Still calling your team members “resources”? It’s time to stop.

So, what do I mean by that?

It means that if we want to be better serving leaders, leaders who legitimately care about the people on their team, we are not well served by language that lumps people into the same category as a pile of steel or a fleet of trucks

Think about some of the terms we use, like Human Resources or Resource loaded schedules. Using language like this steers our thinking away from respecting people and tends to make us treat them like muscular mass or intellectual inventory to do a job.

Granted, we have a job to get done, and we need a team to do it but when our language reinforces the notion that the people’s value to us is only as much as they are a resource, it steers us away from being serving leaders and, quite frankly, tilts us into being served leaders.

Is This For Real?

 Now, for those of you thinking that Paul has gone down the hippy-dippy kumbaya trail, let me say that this concept of getting rid of the term ‘resources’ when referring to people has been told to me in the past by a now 2-Star Admiral and just recently by a US Navy Captain, and both of them highly technical engineering types.

In his talks, Patrick Lencioni goes so far as talking about leaders needing to love their team. That makes sense when we take the romantic perspective out of that word love and keep it to its definition of ‘caring for someone without expecting anything in return.

Am I saying that we need to throw out trusty project management tools such as resource-loaded or resource leveled schedules?  No, not really.

Am I saying that we need to run down the hall and take down the sign that says Human Resources and change it to what companies like Southwest Airlines does and call it People? Maybe.

Basically, I’m just challenging each of us is to remember that not only what we think affects what we say, but also that what we say affects the way we think.

If we are always saying “resources” to mean Fred, Wilma, Barney, and Betty, well, we may see those folks as faceless sources of man hours. I personally don’t want to treat people I care for that way. (I can only imagine how ugly it’d be if I referred to my mother and father as ‘parenting resources’ or my bride as… whoa…not even going there!)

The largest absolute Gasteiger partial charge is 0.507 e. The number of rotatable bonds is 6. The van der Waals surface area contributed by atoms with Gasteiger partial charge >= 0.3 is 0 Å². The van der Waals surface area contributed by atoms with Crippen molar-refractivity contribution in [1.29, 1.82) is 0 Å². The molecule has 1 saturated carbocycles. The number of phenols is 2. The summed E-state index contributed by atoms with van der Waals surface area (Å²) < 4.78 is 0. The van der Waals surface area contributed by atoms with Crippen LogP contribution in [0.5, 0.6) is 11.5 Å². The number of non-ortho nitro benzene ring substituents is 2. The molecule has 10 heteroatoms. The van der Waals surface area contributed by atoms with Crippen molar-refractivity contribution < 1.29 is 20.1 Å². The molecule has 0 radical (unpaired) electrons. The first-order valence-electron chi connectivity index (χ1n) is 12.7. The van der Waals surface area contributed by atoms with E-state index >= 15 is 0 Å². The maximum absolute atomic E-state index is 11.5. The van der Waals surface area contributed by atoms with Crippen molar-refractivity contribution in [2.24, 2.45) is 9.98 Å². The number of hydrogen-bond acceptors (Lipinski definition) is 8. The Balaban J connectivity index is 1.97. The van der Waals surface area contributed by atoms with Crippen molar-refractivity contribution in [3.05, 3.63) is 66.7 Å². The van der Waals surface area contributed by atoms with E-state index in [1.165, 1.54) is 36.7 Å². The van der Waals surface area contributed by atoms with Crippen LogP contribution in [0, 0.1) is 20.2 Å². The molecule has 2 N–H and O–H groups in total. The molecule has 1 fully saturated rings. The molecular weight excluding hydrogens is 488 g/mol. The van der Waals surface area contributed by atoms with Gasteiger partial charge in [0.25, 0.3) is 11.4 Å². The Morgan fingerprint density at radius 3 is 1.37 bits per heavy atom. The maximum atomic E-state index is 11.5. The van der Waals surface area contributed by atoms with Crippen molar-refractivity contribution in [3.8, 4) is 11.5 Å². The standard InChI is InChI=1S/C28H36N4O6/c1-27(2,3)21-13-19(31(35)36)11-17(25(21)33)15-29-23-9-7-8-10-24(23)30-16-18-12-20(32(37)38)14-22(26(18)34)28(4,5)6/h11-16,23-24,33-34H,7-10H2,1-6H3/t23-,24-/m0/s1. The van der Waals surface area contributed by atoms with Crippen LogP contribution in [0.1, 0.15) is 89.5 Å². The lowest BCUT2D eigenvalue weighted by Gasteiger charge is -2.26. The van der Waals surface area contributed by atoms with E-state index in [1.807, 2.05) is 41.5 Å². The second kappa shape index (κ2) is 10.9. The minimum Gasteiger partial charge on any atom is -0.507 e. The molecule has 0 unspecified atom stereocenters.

Being a serving leader is established on the basis that we have a sincere respect and care for each person whom we lead. It calls us to step away from being the heroic leader, from being the served leader, to being one who raises each person up rather than keeping them down.

 As you step into 2020, take a look at your team, take a look at your project roster, a look at your organizational chart and ask yourself these questions:

  • Are you seeing those names as ‘resources’ or as people?
  • Are you seeing each person as someone with unique talents and experience that you can build into strengths or just as yet another person from whom you can squeeze out eight hours of their day?

On an ending note, as a serving leader, you also need to serve yourself. So, when you wake up in the morning, are you telling yourself that you’re just a resource? Are you using phrases to yourself such as ‘another day, another dollar’?

You’ve been given great gifts…that’s probably why you’re the team leader.  You’ve also been given great responsibility to serve those whom you lead.

 What’s My Resolution For 2020?

 To remember that each of you is part of our team, and to share thoughts and perspectives in this blog that continually reinforce our respect for you and our hopes that you will likewise share your thoughts with us so that we can know you better and to help us be better able to serve you.

 Here’s to an enthusiastic and joy-filled 2020!



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